In October Mr. Douglas went down to the bay with a brother-in-law who came a little later, and another gentleman named Lewis Walker. His brother-in-law, Allen Rains, disliked this country, and started back to the East. While waiting for the steamer at San Francisco, and on the very day it was to sail, the subject of this sketch was tempted also to buy a ticket and go with him; and all three went back together. On board the vessel Mr. Douglas was taken sea-sick, and at Acapulco they all three left the ship, bought mules and started across Mexico, a distance of 700 miles; while at the city of Mexico they stopped ten days, and hired a guide to take them all over the old battle-grounds. At Vera Cruz they boarded a little schooner, which took them and thirty-seven other passengers to New Orleans, being seventeen and a half days on the way. In February, 1851, Mr. Douglas left New Orleans again for California, visiting en route his people in Missouri and coming by way of ship to Acapulco, at which place he and another party bought a hotel and conducted it for seven months, making considerable money - $14,000. Coming on to Yolo County he spent the ensuing winter on Cache Creek. In March he and three other men went to German Bar on the Middle Yuba, where they had a fine supply of water and followed mining; and while thus engaged news reached them of a new place called the Minnesota Diggings, whither 5,000 people congregated within ten days after the discovery of gold there.


In 1852 Mr. Douglas quit mining, came down to the valley and again entered the mule trade. He again went back to the Atlantic States in October, and in the spring of 1853 brought a drove of horses and mules across the plains to California. In 1854 he went to Oregon for the purpose of mining, but changed his mind, and, in company with another man, went to packing, making journeys from Crescent City, in Oregon, to Jacksonville, and at that time there was a hostile Indian behind every tree on the trail. Although he made considerable money in this business, yet it was accomplished by much hard work and exposure, and within five months he returned to the Sacramento Valley. In 1855 he was elected Sheriff of Yolo County, and served four years, and on October 24, 1860, he married and settled on Cache Creek; but his place there he at length sold, and he bought a quarter section of land a mile northwest of Woodland, put up a fine, large residence on it and made it his home for about seven years. He sold out again, at a good advantage, and moved to Woodland, in 1878, where he has since resided. His homestead on Third street consists of five acres. His residence, which he put up in 1884, cost $10,000, including the ground, and is one of the most elegant in the city. Mr. Douglas is a true type of a Southern gentleman, - hospitable, genial, social, and a good financier. In politics he was a sound Democrat. He was arrested April 5, 1865, as a citizen prisoner by sixty United States soldiers and taken to Fort Alcatraz in the bay of San Francisco, and wore a ball and chain twenty-four days for expressing his Constitutional rights and was released on May 4, 1865, without any trial by court either martial or civil, and without any charges being preferred against him, or without taking the iron-clad oath. O, justice, what a jewel!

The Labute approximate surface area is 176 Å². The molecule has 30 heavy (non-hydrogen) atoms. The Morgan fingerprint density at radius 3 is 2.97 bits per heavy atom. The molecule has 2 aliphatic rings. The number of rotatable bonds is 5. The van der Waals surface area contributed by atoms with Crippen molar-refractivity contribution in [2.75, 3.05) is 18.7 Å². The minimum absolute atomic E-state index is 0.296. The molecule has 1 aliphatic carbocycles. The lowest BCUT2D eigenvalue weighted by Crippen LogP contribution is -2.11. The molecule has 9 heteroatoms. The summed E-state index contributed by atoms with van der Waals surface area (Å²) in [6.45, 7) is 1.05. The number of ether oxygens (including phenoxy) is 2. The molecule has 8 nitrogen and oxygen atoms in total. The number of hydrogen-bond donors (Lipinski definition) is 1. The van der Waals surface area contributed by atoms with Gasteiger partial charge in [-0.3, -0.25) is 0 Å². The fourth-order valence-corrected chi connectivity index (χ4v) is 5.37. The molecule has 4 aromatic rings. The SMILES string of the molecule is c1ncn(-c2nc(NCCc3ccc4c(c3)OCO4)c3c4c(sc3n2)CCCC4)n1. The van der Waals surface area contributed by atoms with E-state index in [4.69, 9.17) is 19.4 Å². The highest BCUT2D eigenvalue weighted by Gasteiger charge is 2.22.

October 24, 1860, is the date of Mr. Douglas's marriage to Sallie A. Moore, who was born in Platte County, Missouri, March 24, 1842, and came to California in 1853, with her parents. They settled first in Sacramento County, and moved to Yolo in 1857. Mrs. Douglas died May 24, 1889, the mother of four daughters, the youngest of whom is deceased. Her death is a very great loss to the family, - a severe one in every sense of the word.

Transcribed by Kathy Sedler, July 2004.
SOURCE: Memorial and Biographical History of Northern California, The Lewis
Publishing Company, 1891. pg. 316-318